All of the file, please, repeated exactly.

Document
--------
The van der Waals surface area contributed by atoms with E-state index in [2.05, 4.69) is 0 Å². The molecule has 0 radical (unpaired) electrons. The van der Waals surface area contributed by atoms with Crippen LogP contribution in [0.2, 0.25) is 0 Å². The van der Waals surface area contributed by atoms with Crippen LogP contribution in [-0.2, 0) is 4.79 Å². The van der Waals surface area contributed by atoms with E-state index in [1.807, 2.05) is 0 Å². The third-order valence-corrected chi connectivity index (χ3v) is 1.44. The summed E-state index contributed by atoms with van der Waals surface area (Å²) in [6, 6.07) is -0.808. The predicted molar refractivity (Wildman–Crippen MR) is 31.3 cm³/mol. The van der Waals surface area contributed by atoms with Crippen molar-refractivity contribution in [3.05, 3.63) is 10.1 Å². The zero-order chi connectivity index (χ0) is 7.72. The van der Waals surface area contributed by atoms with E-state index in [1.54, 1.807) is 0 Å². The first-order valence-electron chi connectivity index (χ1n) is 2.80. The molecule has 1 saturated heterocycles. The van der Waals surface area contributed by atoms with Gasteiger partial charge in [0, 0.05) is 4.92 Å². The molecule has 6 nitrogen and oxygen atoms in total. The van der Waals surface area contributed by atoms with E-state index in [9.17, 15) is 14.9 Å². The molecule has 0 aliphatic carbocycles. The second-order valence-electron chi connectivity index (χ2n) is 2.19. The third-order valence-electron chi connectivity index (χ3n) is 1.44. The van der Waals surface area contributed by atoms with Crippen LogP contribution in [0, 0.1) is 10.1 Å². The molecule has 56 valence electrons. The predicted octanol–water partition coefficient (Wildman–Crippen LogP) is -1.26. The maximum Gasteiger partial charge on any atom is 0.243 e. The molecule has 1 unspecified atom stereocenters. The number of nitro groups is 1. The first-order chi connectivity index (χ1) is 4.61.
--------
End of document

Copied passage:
The van der Waals surface area contributed by atoms with E-state index in [2.05, 4.69) is 0 Å². The molecule has 0 radical (unpaired) electrons. The van der Waals surface area contributed by atoms with Crippen LogP contribution in [0.2, 0.25) is 0 Å². The van der Waals surface area contributed by atoms with Crippen LogP contribution in [-0.2, 0) is 4.79 Å². The van der Waals surface area contributed by atoms with E-state index in [1.807, 2.05) is 0 Å². The third-order valence-corrected chi connectivity index (χ3v) is 1.44. The summed E-state index contributed by atoms with van der Waals surface area (Å²) in [6, 6.07) is -0.808. The predicted molar refractivity (Wildman–Crippen MR) is 31.3 cm³/mol. The van der Waals surface area contributed by atoms with Crippen molar-refractivity contribution in [3.05, 3.63) is 10.1 Å². The zero-order chi connectivity index (χ0) is 7.72. The van der Waals surface area contributed by atoms with E-state index in [1.54, 1.807) is 0 Å². The first-order valence-electron chi connectivity index (χ1n) is 2.80. The molecule has 1 saturated heterocycles. The van der Waals surface area contributed by atoms with Gasteiger partial charge in [0, 0.05) is 4.92 Å². The molecule has 6 nitrogen and oxygen atoms in total. The van der Waals surface area contributed by atoms with E-state index in [9.17, 15) is 14.9 Å². The molecule has 0 aliphatic carbocycles. The second-order valence-electron chi connectivity index (χ2n) is 2.19. The third-order valence-electron chi connectivity index (χ3n) is 1.44. The van der Waals surface area contributed by atoms with Crippen LogP contribution in [0, 0.1) is 10.1 Å². The molecule has 56 valence electrons. The predicted octanol–water partition coefficient (Wildman–Crippen LogP) is -1.26. The maximum Gasteiger partial charge on any atom is 0.243 e. The molecule has 1 unspecified atom stereocenters. The number of nitro groups is 1. The first-order chi connectivity index (χ1) is 4.61.